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Poorer areas face greater budget cuts than richer ones

Poorer areas face greater budget cuts than richer ones (News (General))

by administrator @, Thursday, November 28, 2013, 14:10

Deprived areas across England and Scotland are seeing larger cuts to budgets - of around £100 per head - compared to affluent ones, according to a new report published by the Joseph Rowntree Foundation (JRF).

The interim report – Coping with cuts? Local government and poorer communities - is part of JRF’s programme of research to track the impact of tighter public spending and the state of the economy on poorer people and places.

Local government spending (excluding police, schools, housing benefit) is set to fall by nearly 30 per cent in real terms between 2008 and 2015 in England, while Scotland will see a 24 per cent reduction.

The research analyses the scale and pattern of cuts in spending on local government in England and Scotland since 2010.

The report found:

* Cuts in spending power and budgeted spend are systematically greater in more deprived local authorities than in more affluent ones, with a difference of around £100 per head in both England and Scotland.
* Deprived authorities have seen greater reductions in spending power (down by 21.4 per cent) than affluent ones (down by 15.8 per cent). A major reason for this discrepancy is that deprived authorities were more grant dependent than other authorities. The scrapping or consolidation of many specific grants (some of which were particularly geared to tackling deprivation) almost inevitably means that local authorities with the highest levels of deprivation will be disproportionately affected by austerity.
* Cuts are also generally greater in the North and Midlands than in the south of England, and in the west rather than the east of Scotland. The North-South difference is £69 per head.

Local authorities are also seeking to balance their budgets by increasing income and reducing demands on services via measures such as: developing businesses and attracting jobs; refocusing resources on the most vulnerable; and investing in programmes to stop needs intensifying.

John Low, Policy and Research Manager at JRF, said: “This is an important and very timely report which provides graphic illustrations of how spending cuts are playing out on the ground. As we approach the fourth austerity settlement for local government in December, it is clear the cuts are biting deep into the poorest and most deprived communities. Unless we can muster the national will to correct or mitigate the unacceptable divergence of resources between more and less affluent authorities, we are slowly but inexorably creating a more divided society.”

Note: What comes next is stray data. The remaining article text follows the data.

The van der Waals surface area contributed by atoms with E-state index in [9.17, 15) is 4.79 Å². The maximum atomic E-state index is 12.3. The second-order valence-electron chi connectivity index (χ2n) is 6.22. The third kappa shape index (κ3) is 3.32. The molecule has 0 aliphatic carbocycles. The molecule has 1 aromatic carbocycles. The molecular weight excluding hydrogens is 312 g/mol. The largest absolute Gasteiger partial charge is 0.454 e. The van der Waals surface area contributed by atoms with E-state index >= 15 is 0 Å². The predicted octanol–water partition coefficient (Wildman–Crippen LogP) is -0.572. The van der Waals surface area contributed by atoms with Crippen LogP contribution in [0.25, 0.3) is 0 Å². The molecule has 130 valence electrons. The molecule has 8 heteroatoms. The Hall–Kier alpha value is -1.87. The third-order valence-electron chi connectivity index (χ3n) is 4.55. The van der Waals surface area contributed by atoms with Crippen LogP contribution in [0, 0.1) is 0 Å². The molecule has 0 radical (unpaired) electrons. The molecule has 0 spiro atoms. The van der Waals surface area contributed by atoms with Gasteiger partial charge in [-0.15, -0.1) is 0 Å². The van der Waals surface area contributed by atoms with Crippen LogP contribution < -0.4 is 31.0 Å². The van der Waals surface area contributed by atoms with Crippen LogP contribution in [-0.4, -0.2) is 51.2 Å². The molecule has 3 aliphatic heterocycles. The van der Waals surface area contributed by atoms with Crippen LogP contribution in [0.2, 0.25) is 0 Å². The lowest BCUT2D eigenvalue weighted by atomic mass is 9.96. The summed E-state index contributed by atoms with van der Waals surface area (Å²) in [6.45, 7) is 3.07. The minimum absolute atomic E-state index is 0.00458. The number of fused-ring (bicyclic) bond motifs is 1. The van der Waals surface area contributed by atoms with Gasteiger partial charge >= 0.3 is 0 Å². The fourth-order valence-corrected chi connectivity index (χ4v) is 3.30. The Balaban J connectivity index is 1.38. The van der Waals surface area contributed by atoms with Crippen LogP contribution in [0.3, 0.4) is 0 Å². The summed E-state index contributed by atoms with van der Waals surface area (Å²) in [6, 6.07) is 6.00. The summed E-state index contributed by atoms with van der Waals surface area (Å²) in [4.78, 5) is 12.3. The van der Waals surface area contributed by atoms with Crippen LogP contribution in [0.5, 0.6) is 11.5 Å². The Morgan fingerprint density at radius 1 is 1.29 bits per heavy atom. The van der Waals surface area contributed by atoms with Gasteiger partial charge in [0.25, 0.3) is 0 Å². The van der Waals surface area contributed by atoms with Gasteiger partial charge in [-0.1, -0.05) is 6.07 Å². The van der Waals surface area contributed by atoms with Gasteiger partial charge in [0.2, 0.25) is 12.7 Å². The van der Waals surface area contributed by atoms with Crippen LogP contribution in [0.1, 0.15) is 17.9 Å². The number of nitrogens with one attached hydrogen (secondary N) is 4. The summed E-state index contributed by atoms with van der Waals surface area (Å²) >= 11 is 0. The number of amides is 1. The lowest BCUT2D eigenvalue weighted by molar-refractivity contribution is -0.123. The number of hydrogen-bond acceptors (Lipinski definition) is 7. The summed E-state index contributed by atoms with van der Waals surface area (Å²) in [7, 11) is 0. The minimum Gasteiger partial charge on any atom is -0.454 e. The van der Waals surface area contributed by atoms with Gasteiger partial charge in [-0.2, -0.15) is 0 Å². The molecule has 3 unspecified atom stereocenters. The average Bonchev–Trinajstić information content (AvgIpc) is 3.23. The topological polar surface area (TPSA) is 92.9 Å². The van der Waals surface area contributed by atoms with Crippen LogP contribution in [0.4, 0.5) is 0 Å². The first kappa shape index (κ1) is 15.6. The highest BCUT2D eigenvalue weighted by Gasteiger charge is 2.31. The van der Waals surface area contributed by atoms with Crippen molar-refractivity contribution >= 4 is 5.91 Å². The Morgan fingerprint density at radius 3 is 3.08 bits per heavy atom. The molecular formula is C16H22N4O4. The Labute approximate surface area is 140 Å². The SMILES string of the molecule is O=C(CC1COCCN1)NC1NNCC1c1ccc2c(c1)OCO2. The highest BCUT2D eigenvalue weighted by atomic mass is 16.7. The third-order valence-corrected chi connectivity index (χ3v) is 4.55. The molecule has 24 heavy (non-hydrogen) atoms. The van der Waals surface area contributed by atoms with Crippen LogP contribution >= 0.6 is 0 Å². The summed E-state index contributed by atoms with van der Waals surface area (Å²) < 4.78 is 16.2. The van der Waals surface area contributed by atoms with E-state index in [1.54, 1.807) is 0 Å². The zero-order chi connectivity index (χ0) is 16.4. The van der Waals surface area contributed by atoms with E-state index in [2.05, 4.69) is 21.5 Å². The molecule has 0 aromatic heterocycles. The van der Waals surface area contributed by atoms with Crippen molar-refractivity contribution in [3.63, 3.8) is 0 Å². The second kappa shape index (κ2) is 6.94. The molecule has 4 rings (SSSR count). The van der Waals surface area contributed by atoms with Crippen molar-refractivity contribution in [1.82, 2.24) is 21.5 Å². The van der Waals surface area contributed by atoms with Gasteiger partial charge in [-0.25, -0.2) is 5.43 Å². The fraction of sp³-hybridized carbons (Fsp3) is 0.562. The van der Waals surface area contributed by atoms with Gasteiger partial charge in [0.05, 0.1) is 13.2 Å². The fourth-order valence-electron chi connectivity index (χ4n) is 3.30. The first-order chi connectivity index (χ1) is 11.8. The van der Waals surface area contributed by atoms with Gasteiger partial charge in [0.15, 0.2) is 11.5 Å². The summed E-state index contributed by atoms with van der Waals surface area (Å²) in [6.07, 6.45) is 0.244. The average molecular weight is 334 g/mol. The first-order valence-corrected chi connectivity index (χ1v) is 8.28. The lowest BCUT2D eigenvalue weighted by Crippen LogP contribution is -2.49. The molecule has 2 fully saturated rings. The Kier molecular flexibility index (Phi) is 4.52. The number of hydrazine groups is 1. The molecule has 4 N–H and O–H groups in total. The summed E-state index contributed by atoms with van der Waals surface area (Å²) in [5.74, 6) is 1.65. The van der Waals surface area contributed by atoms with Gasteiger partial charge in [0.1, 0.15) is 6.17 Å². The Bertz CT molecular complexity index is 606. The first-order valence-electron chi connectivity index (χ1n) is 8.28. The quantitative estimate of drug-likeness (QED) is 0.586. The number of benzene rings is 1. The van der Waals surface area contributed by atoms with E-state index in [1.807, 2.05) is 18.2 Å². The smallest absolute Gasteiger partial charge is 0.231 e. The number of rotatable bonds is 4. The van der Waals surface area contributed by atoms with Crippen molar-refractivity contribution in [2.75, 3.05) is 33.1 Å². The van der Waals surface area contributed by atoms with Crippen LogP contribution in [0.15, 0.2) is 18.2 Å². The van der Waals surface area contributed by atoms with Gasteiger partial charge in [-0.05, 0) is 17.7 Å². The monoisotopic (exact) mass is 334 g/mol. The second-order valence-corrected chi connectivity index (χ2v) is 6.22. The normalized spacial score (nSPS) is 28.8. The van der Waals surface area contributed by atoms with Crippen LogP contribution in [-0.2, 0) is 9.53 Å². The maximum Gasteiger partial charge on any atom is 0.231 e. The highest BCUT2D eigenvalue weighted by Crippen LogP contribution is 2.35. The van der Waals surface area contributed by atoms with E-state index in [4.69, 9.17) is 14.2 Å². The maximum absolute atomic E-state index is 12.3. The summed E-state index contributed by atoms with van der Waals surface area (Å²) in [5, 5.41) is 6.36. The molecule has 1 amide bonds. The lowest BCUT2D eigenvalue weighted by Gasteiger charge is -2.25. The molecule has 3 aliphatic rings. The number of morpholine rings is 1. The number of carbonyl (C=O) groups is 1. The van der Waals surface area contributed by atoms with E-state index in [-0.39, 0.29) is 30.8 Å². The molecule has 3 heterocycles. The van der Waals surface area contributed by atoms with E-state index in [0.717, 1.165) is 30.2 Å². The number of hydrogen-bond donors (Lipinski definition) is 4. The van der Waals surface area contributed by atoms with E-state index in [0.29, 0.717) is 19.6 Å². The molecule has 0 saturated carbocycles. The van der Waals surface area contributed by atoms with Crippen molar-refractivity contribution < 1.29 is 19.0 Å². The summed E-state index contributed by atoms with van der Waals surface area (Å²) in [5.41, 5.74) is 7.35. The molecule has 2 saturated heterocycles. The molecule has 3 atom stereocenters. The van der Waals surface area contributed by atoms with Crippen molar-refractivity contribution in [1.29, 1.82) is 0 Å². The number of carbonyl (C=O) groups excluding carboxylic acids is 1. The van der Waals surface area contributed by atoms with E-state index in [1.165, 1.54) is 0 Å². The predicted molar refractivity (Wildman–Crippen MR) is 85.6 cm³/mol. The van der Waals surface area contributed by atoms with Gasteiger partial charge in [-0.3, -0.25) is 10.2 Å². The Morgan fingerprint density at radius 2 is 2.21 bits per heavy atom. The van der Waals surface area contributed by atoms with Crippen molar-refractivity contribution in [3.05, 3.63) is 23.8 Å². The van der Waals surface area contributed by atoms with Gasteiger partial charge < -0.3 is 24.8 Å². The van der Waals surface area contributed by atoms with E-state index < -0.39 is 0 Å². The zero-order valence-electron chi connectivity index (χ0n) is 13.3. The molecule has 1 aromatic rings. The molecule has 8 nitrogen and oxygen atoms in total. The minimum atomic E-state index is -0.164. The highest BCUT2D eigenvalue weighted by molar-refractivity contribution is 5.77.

Annette Hastings, co-author of the report, said: “The changes underway within local government should not be underestimated. They will have significant consequences for the broad range of ordinary people who use local public services. If budget cuts continue at the levels anticipated, all but the most vulnerable will be expected to do more for themselves and to supplement state services with commercial alternatives.

“While the most vulnerable have been protected thus far from the worst effects of budget cuts, it is not clear how long this can continue. And we might also be concerned about how the people who just miss out when resources are refocused can cope with service reductions – we could be storing up problems for the future, for them and for society more generally.”

Glen Bramley, report co-author, added: “The extent of these cuts, sustained over a period of years and in the face of rising demands and costs, is unprecedented. Quite complex changes are happening in the financing system as well, which makes it difficult to track the impact clearly and completely. However, we can say that the extent of the cuts is greater in the more deprived authorities, and that some important services relied on more by poorer people are being cut substantially.”

budget cuts

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